Leeder (public health) also takes a “just do it” attitude. He quotes Jeffrey Sachs, Director of the Earth Institute at Columbia University (New York), who says public health is “whatever it takes to improve the public’s health”. And what are the imperatives in public health? “Developing a robust ethic for public health; inviting private enterprise, unions, insurers and the public to the public health table; and learning the skills to speak eloquently with these people. Whatever it takes!”

A doubling in prevalence of type 2 diabetes in Australia since 1980 means we simply can’t wait 10–15 years to do conventional research studies, says Chisholm (endocrinology). Intensive interventions (modified diet plus physical activity) can dramatically reduce diabetes incidence in predisposed people, but are prohibitively costly for whole communities. “To combat diabetes, obesity and cardiovascular disease, Australia should immediately implement ‘best-guess’ measures with progressive research analysis and modification (as was done to reduce cigarette smoking).”

In short, let’s just do it! The future belongs to those who dare!

Contributors: A/Prof Ian P Anderson, Dr Wilton Braund, Prof Ian D Cameron, Prof Peter A Cameron, Prof Donald J Chisholm, Prof Peter F M Choong, A/Prof Flavia M Cicuttini, Prof Enrico W Coiera, Prof Ian J Constable, Prof Stephen M Cordner, Prof David C Currow, Dr Geoffrey J Dobb, Dr Tim Driscoll, Prof Leon A Flicker, Prof Richard M Fox, Prof Mark F Harris, Dr Geoffrey S Hebbard, Dr Geoffrey H L Hirst, A/Prof Stephen J Kent, Dr Ross K Kerridge, Prof Stephen R Leeder, Prof Guy J Maddern, Dr Guy B Marks, Prof Robin Marks, A/Prof Richard M Mendelson, Prof Adrian Mindel, Prof Philip B Mitchell, Prof Kenneth A Myers, Dr Kenneth Ng, Prof Robyn E O’Hehir, A/Prof Stephen J O'Leary, Prof George Patton, Prof Lester J Peters, Prof Donal M Roberton, Dr Christopher C Rowe, Dr Lena A Sanci, Prof Susan Sawyer, A/Prof Ian A Scott, Prof Andrew M Tonkin, A/Prof Rowan G Walker, A/Prof Peter Waring, Prof Steve L Wesselingh, Prof James S Wiley, Prof Robert Williamson, Dr Alex D Wodak, Prof Fiona M Wood.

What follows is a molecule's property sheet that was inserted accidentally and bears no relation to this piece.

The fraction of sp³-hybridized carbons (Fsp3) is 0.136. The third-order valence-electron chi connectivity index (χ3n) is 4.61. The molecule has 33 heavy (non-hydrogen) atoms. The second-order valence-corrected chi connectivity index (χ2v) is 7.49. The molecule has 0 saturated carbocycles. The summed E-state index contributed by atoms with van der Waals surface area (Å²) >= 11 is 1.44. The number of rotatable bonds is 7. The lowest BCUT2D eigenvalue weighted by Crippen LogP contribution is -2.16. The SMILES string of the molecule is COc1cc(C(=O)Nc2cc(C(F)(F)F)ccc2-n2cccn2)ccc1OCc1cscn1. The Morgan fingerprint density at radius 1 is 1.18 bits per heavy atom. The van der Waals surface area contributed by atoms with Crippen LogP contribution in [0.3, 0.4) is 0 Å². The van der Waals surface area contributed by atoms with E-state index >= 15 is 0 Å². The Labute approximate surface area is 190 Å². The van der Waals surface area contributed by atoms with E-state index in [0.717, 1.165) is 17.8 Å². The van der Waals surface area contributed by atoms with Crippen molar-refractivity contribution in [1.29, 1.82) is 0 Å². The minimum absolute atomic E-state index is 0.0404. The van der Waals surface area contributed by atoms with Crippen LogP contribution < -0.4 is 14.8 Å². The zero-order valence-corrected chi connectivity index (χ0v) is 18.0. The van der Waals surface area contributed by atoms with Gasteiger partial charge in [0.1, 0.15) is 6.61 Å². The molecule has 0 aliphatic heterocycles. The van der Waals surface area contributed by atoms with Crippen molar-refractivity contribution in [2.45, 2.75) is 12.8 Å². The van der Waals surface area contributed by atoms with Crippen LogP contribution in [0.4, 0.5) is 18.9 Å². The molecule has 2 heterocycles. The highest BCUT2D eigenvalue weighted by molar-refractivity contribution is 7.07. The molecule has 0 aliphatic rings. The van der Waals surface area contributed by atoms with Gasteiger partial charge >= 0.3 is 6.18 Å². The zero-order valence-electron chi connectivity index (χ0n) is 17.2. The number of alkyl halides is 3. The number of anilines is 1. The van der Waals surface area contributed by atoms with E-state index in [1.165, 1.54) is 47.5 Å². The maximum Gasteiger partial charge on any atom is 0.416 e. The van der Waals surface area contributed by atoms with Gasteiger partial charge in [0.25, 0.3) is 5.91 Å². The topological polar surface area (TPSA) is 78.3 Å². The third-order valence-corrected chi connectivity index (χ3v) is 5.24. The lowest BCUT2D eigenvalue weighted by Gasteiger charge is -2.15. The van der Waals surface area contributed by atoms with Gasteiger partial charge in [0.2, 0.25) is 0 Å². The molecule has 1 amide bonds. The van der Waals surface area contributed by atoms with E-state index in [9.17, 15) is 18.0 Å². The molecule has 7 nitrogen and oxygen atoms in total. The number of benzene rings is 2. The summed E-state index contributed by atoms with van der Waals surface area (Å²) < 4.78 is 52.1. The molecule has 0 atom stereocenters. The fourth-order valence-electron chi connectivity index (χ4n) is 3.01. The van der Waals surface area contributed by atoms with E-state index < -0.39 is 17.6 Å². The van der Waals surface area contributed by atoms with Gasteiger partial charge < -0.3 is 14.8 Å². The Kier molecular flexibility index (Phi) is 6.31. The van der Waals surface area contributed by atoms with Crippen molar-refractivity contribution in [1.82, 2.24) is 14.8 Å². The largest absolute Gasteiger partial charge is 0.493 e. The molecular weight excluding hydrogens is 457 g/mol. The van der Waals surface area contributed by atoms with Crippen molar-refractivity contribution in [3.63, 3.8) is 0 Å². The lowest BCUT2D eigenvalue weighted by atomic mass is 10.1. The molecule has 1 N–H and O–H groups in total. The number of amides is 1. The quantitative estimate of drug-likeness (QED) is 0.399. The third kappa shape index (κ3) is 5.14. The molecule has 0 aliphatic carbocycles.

Received 21 November 2018, accepted 21 November 2018

  • Ruth M Armstrong1
  • Helen M Randall2
  • Martin B Van Der Weyden3

  • The Medical Journal of Australia, Sydney, NSW.